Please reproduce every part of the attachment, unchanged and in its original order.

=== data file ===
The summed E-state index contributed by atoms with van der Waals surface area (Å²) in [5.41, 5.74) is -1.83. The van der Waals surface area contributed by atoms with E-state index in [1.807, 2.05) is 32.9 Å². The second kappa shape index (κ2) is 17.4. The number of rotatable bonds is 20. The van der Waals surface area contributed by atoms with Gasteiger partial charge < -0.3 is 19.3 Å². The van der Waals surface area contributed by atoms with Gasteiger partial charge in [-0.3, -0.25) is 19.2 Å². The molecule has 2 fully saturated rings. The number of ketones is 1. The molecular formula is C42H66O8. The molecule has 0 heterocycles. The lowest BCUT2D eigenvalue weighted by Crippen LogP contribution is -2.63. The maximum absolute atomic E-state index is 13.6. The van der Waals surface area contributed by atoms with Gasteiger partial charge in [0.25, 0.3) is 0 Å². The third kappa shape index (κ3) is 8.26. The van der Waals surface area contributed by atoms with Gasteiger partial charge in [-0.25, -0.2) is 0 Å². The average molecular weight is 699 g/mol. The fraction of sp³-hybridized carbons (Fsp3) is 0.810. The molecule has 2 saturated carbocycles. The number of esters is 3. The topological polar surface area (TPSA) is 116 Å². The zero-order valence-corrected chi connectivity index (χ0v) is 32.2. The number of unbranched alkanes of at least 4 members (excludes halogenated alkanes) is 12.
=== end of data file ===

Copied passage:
The summed E-state index contributed by atoms with van der Waals surface area (Å²) in [5.41, 5.74) is -1.83. The van der Waals surface area contributed by atoms with E-state index in [1.807, 2.05) is 32.9 Å². The second kappa shape index (κ2) is 17.4. The number of rotatable bonds is 20. The van der Waals surface area contributed by atoms with Gasteiger partial charge < -0.3 is 19.3 Å². The van der Waals surface area contributed by atoms with Gasteiger partial charge in [-0.3, -0.25) is 19.2 Å². The molecule has 2 fully saturated rings. The number of ketones is 1. The molecular formula is C42H66O8. The molecule has 0 heterocycles. The lowest BCUT2D eigenvalue weighted by Crippen LogP contribution is -2.63. The maximum absolute atomic E-state index is 13.6. The van der Waals surface area contributed by atoms with Gasteiger partial charge in [0.25, 0.3) is 0 Å². The third kappa shape index (κ3) is 8.26. The van der Waals surface area contributed by atoms with Gasteiger partial charge in [-0.25, -0.2) is 0 Å². The average molecular weight is 699 g/mol. The fraction of sp³-hybridized carbons (Fsp3) is 0.810. The molecule has 2 saturated carbocycles. The number of esters is 3. The topological polar surface area (TPSA) is 116 Å². The zero-order valence-corrected chi connectivity index (χ0v) is 32.2. The number of unbranched alkanes of at least 4 members (excludes halogenated alkanes) is 12.